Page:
Letter | Published:

A New Method for Local Chemical Analysis of Human Tissue

Nature volume 192, pages 10901092 (16 December 1961) | Download Citation



AS a consequence of the original work of Castaing1 on the electron beam micro-analyser, widespread application has been made in the field of physical metallurgy2. It is the purpose of the present communication to record the applicability of this technique to biological problems. In the Castaing instrument a beam of electrons, focused to a spot 1µ in diameter, excites fluorescent or secondary X-rays in the specimen, which are analysed in a crystal spectrometer with Geiger counter detection. An optical microscope with a reflecting objective permits simultaneous viewing and analysis of the irradiated spot. Mechanical stage motion allows the selection for analysis of any desired spot in the specimen. The range of elements at present detectable coincides with that of modern X-ray spectrographs, that is, elements lying above sodium in the Periodic Table. Two characteristics of these instruments of paramount importance to biological research are: (1) a detectable limit as low as 10−14 gm.; (2) spatial resolution of approximately 1µ. Birks has recently discussed the electron probe instrument in its numerous modifications3.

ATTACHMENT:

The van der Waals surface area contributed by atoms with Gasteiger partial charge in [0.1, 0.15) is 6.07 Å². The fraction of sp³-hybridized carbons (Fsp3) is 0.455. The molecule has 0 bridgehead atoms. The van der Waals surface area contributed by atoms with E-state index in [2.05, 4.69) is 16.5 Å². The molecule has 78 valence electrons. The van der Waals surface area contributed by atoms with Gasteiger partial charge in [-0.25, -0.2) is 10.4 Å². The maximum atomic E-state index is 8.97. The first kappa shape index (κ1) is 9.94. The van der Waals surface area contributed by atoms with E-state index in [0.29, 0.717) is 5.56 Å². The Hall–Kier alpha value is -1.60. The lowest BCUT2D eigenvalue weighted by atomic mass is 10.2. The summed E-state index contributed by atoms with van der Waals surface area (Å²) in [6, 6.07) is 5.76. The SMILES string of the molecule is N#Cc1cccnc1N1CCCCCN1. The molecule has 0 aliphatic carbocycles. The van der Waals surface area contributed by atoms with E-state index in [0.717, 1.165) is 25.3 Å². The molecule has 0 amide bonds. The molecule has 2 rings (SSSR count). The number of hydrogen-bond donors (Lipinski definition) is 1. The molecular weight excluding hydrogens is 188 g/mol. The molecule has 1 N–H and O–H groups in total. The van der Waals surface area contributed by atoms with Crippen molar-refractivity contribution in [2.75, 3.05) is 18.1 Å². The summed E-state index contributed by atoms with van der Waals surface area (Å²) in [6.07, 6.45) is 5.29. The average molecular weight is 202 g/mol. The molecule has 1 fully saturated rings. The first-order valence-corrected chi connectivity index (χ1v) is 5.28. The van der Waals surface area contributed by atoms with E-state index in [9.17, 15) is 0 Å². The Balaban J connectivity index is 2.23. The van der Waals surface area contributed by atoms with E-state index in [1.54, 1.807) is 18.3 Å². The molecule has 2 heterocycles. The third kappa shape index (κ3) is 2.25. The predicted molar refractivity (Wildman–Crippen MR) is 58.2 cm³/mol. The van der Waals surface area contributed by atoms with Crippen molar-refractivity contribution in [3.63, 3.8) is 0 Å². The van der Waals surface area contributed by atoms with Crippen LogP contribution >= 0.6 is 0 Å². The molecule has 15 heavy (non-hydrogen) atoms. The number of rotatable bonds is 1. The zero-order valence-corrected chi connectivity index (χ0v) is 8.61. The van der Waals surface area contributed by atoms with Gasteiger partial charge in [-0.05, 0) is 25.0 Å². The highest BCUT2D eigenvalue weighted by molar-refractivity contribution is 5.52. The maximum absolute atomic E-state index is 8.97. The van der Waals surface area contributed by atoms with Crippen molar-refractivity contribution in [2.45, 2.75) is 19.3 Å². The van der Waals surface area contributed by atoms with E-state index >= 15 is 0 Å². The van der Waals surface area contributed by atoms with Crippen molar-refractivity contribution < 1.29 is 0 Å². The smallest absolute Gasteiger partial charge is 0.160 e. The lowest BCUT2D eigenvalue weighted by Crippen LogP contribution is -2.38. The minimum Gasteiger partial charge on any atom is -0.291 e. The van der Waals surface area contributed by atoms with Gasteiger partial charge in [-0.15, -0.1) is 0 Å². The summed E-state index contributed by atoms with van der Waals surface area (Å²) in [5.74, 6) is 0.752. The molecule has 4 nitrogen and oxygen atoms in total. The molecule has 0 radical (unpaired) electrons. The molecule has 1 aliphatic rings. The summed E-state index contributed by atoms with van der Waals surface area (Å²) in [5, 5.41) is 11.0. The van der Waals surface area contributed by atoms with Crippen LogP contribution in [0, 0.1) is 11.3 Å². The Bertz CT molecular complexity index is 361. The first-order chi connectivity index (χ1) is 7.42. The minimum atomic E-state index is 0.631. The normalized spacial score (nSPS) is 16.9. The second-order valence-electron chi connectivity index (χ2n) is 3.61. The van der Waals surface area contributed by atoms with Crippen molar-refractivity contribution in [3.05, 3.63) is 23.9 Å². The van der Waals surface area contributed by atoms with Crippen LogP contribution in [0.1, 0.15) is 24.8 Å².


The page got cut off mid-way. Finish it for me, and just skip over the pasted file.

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  1. 1.

    , thesis, University of Paris (1951); O.N.E.R.A. Rep. No. 55 (1951).

  2. 2.

    , and , J. Iron and Steel Inst., 183, 142 (1956).

  3. 3.

    , X-Ray Spectrochemical Analysis (Interscience, New York, 1959).

  4. 4.

    , Metallurgical Rev., 5, 225 (1960). Cosslett, V. E., Engstrom, A., and Pattee, jun., H. H. (eds.), Proc. Symp. Cavendish Lab., Cambridge, 374 (1956).

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  1. Hospital for Special Surgery, New York.

  2. Sperry Rand Research Center, Sudbury, Mass.



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